Third Quarter 2017

The last quarter of the year tends to be the most active, and Q4 2017 should be no different.

2017 has thus far been characterized by historically low levels of volatility and an almost uncanny level of market resiliency. Despite increased geopolitical and domestic political anxiety, rising interest rates, and other factors, the S&P 500 advanced 4.48% in the third quarter to bring its year-to-date total return to 14.24%. As has been the case throughout the year, Q3 market performance was supported by US dollar depreciation, solid earnings reports, and low unemployment. Information Technology once again topped the list of the best performing sectors in the quarter, posting a total return of 8.65% (27.36% year to date). Only the Consumer Staples sector failed to post positive returns, sliding -1.35% in Q3. This comes as little surprise, since Consumer Staples stocks tend to perform better in times of higher volatility.

The strength of the ongoing economic recovery in the US was evidenced by a number of positive data points released throughout the quarter. Open jobs hit a record 6.2 million, while manufacturing and service sector activity reached 13 and 12-year highs, respectively. Second-quarter GDP growth was upwardly revised to 3.1% (the highest figure in over two years), while the Atlanta Fed initially forecast third-quarter GDP growth of 4%. This estimate will undoubtedly undergo future revisions, but it is safe to say that the sluggishness seen in the first quarter did not continue. As a result, consumer confidence continues to hover around peak levels.

As expected, the Fed did not increase rates any further at the September FOMC meeting. It did, however, announce its plan to begin slowly winding down its almost $4.5 trillion balance sheet of treasury securities and agency and mortgage-backed securities. Markets reacted to these comments with a brief intra-day dip before regaining ground and ultimately rallying before the close. Most members of the FOMC appear to favor at least one more interest rate increase in 2017, with the implied probability of a December rate hike recently climbing to over 90% in response to increases in wage growth.

Fixed income markets have performed respectably year to date despite two short-term interest rate increases by the Fed. Bonds posted positive returns across major categories, with the highest returns coming from riskier classes such as high-yield and emerging-market bonds. This performance is tied to low inflation, since bonds are generally more sensitive to changes in growth and inflation than interest rates.

International stocks also continued to advance in the quarter. The Morgan Stanley Emerging Markets Index grew 24.36%, while the Developed Markets Index added 16.59% as of 9/29/2017 (price return). International stocks have outperformed domestic equities throughout 2017, as the correlation between the world’s stock markets returned to the levels which characterized the 1970s, 80s, and 90s. This is great news for investors holding properly diversified portfolios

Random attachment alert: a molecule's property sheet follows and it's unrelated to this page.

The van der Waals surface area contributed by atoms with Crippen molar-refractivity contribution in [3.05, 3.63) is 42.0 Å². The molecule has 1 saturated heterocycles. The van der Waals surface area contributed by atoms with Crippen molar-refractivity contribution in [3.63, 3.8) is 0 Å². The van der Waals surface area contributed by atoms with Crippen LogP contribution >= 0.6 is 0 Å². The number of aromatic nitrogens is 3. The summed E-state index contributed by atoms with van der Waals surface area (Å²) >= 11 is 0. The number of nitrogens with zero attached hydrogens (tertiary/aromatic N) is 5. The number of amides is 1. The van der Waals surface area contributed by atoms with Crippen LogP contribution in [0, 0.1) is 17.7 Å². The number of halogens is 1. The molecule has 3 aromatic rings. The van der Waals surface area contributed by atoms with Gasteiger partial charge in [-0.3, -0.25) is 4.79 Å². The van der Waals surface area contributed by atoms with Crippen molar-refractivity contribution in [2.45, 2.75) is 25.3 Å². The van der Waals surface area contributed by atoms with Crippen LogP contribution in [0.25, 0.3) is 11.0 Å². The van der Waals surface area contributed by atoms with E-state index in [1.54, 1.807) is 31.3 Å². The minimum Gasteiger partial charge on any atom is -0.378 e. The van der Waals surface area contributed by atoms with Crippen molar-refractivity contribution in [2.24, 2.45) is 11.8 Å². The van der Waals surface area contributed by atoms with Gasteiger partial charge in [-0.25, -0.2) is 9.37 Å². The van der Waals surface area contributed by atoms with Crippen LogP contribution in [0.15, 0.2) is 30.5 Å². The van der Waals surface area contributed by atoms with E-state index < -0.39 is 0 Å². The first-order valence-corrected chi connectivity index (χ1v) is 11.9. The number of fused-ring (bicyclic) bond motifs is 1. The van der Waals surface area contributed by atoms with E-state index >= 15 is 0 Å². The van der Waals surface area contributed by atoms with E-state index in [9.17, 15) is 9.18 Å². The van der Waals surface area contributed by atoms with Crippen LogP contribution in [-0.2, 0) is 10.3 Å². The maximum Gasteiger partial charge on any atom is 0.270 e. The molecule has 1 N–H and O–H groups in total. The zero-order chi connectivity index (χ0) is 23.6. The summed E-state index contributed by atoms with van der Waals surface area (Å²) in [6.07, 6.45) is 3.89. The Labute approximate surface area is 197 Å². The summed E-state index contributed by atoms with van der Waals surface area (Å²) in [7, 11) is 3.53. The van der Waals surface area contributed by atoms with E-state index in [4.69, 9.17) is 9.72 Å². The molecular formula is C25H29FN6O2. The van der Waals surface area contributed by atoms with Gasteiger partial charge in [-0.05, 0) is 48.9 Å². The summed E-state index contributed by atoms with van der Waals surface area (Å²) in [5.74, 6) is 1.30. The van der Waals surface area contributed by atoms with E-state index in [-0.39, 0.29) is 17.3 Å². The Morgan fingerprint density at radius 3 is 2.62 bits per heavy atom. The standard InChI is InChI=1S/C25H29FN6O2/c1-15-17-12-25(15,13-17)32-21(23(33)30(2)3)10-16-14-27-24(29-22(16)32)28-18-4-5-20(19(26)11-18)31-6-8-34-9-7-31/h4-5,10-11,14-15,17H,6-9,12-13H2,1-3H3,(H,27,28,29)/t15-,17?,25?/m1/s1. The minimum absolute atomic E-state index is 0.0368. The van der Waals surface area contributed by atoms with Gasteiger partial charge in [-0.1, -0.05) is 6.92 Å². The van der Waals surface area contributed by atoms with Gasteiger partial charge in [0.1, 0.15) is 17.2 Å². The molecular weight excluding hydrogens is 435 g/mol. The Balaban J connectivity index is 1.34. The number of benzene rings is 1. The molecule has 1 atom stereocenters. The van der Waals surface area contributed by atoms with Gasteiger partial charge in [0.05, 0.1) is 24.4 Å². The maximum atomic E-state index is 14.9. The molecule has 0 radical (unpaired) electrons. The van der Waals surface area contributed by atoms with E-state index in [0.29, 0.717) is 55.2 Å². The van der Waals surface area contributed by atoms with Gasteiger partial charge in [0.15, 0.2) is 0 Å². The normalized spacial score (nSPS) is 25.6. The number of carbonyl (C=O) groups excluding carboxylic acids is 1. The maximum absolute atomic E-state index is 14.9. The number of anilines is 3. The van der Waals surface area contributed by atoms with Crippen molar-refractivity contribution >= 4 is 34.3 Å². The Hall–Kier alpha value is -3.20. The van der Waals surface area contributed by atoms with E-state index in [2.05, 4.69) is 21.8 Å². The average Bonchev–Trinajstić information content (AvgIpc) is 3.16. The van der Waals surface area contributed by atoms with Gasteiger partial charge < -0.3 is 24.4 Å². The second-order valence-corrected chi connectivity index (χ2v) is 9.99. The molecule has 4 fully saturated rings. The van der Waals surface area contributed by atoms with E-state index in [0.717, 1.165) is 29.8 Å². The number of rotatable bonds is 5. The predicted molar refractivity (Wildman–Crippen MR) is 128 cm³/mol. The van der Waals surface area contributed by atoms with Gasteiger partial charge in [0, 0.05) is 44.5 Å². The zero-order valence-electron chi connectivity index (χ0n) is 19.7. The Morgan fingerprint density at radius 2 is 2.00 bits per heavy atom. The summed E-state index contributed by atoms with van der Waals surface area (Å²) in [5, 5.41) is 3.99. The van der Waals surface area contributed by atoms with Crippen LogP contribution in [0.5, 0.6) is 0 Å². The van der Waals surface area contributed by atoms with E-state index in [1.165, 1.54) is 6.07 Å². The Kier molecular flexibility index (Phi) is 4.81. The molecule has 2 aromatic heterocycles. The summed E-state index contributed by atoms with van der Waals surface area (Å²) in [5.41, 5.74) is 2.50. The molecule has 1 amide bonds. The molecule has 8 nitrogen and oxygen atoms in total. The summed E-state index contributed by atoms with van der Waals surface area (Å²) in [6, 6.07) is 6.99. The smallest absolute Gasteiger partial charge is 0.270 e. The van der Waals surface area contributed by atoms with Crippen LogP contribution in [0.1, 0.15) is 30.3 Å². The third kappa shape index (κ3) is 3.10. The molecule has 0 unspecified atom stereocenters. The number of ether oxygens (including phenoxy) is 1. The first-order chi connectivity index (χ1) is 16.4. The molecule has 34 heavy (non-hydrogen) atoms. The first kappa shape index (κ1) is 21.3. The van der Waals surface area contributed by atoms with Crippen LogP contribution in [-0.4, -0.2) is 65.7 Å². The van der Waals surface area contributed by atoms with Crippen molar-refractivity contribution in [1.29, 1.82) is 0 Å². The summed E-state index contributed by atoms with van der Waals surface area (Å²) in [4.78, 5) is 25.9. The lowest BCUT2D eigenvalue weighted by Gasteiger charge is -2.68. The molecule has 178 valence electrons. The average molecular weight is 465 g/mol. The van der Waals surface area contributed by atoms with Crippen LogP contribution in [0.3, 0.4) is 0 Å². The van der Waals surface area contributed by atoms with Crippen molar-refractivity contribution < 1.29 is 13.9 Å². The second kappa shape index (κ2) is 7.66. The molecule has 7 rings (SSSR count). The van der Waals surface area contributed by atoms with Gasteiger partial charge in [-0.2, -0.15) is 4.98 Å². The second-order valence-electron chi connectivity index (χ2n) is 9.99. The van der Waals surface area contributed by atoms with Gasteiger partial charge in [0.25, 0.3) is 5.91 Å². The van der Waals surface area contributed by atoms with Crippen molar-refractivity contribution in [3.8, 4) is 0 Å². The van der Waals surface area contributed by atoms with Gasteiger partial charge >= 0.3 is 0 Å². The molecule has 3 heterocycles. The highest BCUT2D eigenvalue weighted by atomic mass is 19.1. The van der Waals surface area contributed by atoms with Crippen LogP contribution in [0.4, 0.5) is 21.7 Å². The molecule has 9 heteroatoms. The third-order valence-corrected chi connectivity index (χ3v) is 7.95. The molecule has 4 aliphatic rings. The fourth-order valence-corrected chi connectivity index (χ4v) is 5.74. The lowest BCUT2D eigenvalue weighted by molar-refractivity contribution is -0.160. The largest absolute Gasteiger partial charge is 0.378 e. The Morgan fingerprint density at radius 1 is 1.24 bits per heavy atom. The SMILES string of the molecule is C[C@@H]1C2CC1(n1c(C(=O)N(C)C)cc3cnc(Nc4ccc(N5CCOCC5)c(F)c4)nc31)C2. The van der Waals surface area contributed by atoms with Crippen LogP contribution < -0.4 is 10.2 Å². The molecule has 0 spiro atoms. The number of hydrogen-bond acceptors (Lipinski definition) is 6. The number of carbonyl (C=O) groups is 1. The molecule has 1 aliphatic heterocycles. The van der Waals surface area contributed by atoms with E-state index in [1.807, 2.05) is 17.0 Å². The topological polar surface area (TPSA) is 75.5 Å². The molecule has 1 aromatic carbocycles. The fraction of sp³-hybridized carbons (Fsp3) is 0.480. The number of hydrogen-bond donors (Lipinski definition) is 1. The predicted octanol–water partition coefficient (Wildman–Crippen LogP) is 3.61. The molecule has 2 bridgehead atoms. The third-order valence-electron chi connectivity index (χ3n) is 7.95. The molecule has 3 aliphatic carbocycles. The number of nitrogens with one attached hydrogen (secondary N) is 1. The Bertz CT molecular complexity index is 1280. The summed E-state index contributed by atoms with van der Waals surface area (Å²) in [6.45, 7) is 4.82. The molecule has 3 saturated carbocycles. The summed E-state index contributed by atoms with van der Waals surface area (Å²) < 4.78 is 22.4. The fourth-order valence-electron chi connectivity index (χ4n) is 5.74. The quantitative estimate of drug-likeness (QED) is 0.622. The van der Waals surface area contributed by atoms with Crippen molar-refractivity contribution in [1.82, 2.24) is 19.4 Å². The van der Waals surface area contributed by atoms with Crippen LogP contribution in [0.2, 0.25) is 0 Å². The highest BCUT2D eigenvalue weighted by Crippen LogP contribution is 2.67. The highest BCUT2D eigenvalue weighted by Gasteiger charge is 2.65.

Going Forward: Tandem’s Outlook

The last quarter of the year tends to be the most active, and Q4 2017 should be no different. Further, December and November have historically been the second and third best-performing months for US stocks, respectively. In the short term, positive economic data and solid corporate earnings should be enough to keep the bull market alive. However, an increase in volatility is never off the table.

Looking a bit further out, the Fed will continue to slowly raise interest rates while slowly winding down its balance sheet in anticipation of higher inflation due to wage pressures. These actions must be implemented judiciously, as an overly aggressive approach could spell trouble for stocks in 2018.

An additional driver for market performance is the potential for tax reform. According to recent proposals, the GOP may seek to decrease the corporate tax rate from 35% to 20%; however, the likelihood of this actually coming to fruition is unclear given the lack of traction on most of the current administration’s progrowth policy proposals as well as ongoing political rifts and divisions.

Looking abroad, we see growth potential in some European countries, however, given the European Central Bank’s continued quantitative easing program, future growth is not self-evident. The Asia-Pacific region is another area of interest, but a potential conflict with North Korea could disrupt commodity markets and trade throughout the region. The nearly 4% year-to-date decline in the Bloomberg Commodity Index suggests that such a conflict may already be priced into the markets.

Tandem continues to apply an informed, disciplined approach to managing portfolios while encouraging clients to focus on their long-term goals and objectives with regard to investing.

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